CheckUpDown

 

007 - I/O Interrupt

Introduction

Any client (e.g. your Web browser or our CheckUpDown robot) goes through the following cycle when it communicates with the Web server:

  1. Obtain an IP address from the IP name of the site (the site URL without the leading 'http://'). This lookup (conversion of IP name to IP address) is provided by domain name servers (DNSs).
  2. Open an IP socket connection to that IP address.
  3. Write an HTTP data stream through that socket.
  4. Receive an HTTP data stream back from the Web server in response. This data stream contains status codes whose values are determined by the HTTP protocol. Parse this data stream for status codes and other useful information.

This error occurs in the last two steps above i.e. our CheckUpDown robot has obtained an IP address and opened a valid socket connection to that IP address, but the subsequent exchange of HTTP data streams between us and your Web server fails altogether or times out. We report this as a 007 error.

Reasons for 007 errors

007 errors can be viewed as slow overall response time. The way to approach this problem is to start with your Web server and work from there backwards out to the Internet. On all the computers involved along this path, you need to look for high workloads, particularly if these are transient spikes e.g. a system has sudden bursts of 99% processor utilization.

Your Web server should be capable of dealing with multiple reads/writes (of HTTP data) via the socket connection we have established. IP connections over the Internet take time - there are inevitable delays simply because of the size and complexity of the Internet itself. So we can not wait indefinitely for data to be exchanged with your Web server. On our internal checks, we set a 20-second limit for any exchange of data. This 20 seconds is fairly generous - a user accessing your Web site through a browser typically gives up long before 20 seconds have elapsed.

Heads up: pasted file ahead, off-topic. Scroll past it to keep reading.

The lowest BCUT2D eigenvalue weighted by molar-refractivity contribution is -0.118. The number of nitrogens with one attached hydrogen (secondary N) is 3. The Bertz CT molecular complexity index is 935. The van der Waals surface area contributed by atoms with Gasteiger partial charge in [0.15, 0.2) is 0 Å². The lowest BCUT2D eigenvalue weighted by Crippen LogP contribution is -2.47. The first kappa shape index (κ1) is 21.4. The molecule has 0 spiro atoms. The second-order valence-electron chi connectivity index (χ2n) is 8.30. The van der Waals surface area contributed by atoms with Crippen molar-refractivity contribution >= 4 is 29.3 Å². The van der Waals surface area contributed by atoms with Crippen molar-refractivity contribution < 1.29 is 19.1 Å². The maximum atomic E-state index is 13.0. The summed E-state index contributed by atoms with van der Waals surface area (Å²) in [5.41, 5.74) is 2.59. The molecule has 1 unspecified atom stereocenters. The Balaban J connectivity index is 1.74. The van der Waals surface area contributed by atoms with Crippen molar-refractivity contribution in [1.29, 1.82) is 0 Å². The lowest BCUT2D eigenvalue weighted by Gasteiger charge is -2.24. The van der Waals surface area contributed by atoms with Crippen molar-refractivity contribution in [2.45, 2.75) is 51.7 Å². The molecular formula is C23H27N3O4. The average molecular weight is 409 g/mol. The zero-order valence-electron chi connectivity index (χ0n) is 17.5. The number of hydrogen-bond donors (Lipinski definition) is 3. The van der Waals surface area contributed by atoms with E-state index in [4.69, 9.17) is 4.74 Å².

Your Web server may not respond in time (within 20 seconds) to a read request on our part. This slow response time from your Web server may be very transient i.e. due to sharp 'spikes' in activity on the computer running your Web server. The spikes may be Web related (the Web server may simply be too busy dealing with other HTTP requests) or not (there may be an unrelated CPU-intensive program running temporarily on your Web server).

There is also the possibility that the slow response time has nothing to do with your Web server. There might be other equipment which is temporarily slow e.g. an intervening firewall or router. Temporary delays might also occur on any number of intervening systems on the Internet itself, most of which you have no control over.

Resolving 007 errors

Finding the components which are not coping with their workloads can be difficult, particularly if spikes are unpredictable. You need detailed workload logs and accurate timing. If you do not have a decent audit trail to analyse previous errors, you might be forced to create artificial heavy workloads yourself to try to detect which parts of your configuration become overloaded.

If the effort to analyse workload proves too difficult, you might find that simply upgrading suspect pieces of equipment (e.g. the computer which is most likely to be overloaded) is the cheapest alternative.

We are confident that 007 errors do indeed represent 'down' time i.e. if we get a 007 error then it is highly likely that other Internet users would have got some kind of error reported to their browser at that time, or simply given up and surfed off somewhere else.

You should look at the pattern of 007 errors over time. If they are becoming more frequent and you know that traffic generally to your Web server is increasing, then some kind of upgrade - or better workload balancing - is called for.

We suggest you contact us for further discussion (email preferred) if you see persistent 007 errors.